The bottleneck was not the copying of the book (done then by scribes who were relatively plentiful) but the cost of the material on which to write. With an abundance of rags, paper became cheap, and the bottleneck shifted to the scribe who, in writing the book by hand, could no longer keep up with the paper supply. Thus arose the need for a faster way of copying printed material, and this historical need gave rise to the printing press.
The printing press led to an abundance of affordable books. Affordable books have allowed us to build the astonishing array of libraries which we now enjoy. But the analysis doesn’t stop there, for cheap books and public libraries in which they can be found are key elements in the diffusion of knowledge within a society.
Now, societies tend to stratify and stabilize on the basis of the stratification of knowledge (another bottleneck). With increased access to information and diffusion of knowledge to the lower strata of society, the evolution of democracy as we now know it was possible. Democracy then could be said to be the result of the steady though not especially rapid elimination of bottlenecks beginning with the spinning wheel over a thousand years ago. (Burke, James. Connections. Boston: Little, Brown, 1978) How do we begin to look purposefully at today’s bottlenecks to the mission of our libraries and use technology as a tool for overcoming these bottlenecks?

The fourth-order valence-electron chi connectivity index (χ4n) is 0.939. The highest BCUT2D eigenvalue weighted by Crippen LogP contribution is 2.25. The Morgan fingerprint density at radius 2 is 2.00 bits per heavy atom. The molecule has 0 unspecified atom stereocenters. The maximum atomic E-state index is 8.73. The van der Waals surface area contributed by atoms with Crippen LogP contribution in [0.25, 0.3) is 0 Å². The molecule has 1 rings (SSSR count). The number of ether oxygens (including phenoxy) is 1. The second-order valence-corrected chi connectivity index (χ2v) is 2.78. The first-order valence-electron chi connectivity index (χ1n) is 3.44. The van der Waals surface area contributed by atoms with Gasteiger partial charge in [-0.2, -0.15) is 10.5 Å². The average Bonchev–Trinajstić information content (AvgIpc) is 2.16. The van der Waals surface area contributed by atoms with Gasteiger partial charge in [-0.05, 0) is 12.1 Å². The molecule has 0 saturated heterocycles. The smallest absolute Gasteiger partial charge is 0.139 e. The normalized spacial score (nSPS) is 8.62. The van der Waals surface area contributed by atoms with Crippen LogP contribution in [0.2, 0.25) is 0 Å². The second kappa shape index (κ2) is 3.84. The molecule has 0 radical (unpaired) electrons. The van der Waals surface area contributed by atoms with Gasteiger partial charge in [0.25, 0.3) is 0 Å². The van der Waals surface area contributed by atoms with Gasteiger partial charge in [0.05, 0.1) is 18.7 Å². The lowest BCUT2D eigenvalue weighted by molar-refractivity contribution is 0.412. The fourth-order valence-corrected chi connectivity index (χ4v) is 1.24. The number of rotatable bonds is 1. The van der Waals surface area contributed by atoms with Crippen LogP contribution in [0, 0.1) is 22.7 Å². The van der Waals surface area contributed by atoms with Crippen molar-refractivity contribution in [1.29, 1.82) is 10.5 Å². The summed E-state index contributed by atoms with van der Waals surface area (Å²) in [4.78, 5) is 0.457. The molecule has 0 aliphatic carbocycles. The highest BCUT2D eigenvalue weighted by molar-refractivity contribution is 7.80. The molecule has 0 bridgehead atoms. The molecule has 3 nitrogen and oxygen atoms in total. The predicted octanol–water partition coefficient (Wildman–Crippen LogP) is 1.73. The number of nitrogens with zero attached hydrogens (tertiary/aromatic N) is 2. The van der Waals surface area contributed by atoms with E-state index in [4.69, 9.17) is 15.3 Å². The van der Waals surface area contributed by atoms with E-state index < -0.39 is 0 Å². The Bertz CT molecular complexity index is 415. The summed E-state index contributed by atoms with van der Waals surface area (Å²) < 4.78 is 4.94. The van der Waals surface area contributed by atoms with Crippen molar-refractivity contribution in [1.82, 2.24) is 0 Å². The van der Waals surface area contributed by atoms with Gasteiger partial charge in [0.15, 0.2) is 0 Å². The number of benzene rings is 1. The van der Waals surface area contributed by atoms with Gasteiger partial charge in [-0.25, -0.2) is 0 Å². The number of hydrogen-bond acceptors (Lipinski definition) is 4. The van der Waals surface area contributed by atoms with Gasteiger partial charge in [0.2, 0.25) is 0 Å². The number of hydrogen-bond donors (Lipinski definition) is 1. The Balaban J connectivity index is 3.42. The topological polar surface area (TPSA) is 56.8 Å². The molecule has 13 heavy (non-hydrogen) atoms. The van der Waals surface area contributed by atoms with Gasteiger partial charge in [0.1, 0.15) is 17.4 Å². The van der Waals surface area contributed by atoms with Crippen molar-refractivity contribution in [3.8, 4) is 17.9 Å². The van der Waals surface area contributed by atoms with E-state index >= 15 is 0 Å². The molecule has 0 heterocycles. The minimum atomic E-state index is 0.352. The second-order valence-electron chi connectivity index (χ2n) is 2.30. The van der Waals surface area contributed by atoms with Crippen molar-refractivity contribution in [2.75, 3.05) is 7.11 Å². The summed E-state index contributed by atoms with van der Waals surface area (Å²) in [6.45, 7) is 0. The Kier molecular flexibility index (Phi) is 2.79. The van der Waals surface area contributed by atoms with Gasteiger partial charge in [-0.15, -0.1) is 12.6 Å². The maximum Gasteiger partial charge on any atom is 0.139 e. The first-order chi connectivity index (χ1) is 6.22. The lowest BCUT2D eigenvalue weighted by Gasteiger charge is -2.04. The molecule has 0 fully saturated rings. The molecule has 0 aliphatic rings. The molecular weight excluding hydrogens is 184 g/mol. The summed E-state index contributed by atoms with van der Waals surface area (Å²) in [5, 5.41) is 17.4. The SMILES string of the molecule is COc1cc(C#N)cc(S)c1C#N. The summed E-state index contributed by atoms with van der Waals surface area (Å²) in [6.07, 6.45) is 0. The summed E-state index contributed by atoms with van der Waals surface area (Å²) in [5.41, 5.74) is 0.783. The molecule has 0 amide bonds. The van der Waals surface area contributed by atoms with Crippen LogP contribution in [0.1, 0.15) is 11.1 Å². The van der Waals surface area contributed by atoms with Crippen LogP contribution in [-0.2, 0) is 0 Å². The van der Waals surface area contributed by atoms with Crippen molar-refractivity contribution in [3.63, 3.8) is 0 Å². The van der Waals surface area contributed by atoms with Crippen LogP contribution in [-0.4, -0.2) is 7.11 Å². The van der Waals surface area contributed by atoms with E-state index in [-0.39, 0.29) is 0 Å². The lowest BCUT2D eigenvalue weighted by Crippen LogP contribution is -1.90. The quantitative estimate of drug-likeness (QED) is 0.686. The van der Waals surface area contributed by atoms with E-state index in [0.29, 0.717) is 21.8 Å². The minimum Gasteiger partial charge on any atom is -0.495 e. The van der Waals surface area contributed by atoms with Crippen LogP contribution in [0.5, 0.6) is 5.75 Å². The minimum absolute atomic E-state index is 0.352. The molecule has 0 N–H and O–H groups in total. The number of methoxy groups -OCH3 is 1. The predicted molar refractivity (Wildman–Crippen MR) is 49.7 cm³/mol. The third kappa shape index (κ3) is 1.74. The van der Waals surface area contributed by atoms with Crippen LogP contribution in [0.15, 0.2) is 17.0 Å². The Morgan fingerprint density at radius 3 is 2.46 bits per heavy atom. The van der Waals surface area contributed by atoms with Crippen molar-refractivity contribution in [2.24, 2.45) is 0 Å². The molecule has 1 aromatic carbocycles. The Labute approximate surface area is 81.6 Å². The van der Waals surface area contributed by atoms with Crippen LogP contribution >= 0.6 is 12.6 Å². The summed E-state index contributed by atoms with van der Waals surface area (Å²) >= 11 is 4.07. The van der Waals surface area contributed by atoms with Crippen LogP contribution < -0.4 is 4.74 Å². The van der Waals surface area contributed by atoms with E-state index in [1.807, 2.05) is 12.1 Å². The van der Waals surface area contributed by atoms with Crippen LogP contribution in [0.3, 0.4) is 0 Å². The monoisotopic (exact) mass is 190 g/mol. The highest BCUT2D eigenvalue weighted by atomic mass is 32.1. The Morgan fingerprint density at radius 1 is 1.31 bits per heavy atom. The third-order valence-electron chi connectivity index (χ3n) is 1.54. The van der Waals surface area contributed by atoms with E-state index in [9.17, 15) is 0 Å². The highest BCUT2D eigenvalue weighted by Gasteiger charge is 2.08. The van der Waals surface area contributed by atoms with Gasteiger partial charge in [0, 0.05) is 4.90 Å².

Look for alliances to overcome the bottlenecks
No single institution can address these challenges alone. Therefore, I suggest that the way to attack them is via partnerships and alliances. The consortia of libraries by region and/or type is one such alliance to increase affordability and accessibility. But what about others? Consider the alliances of publishers and libraries to bring the material to the user in electronic mode and complement (or sometimes completely bypass) the hard-copy delivery mechanism.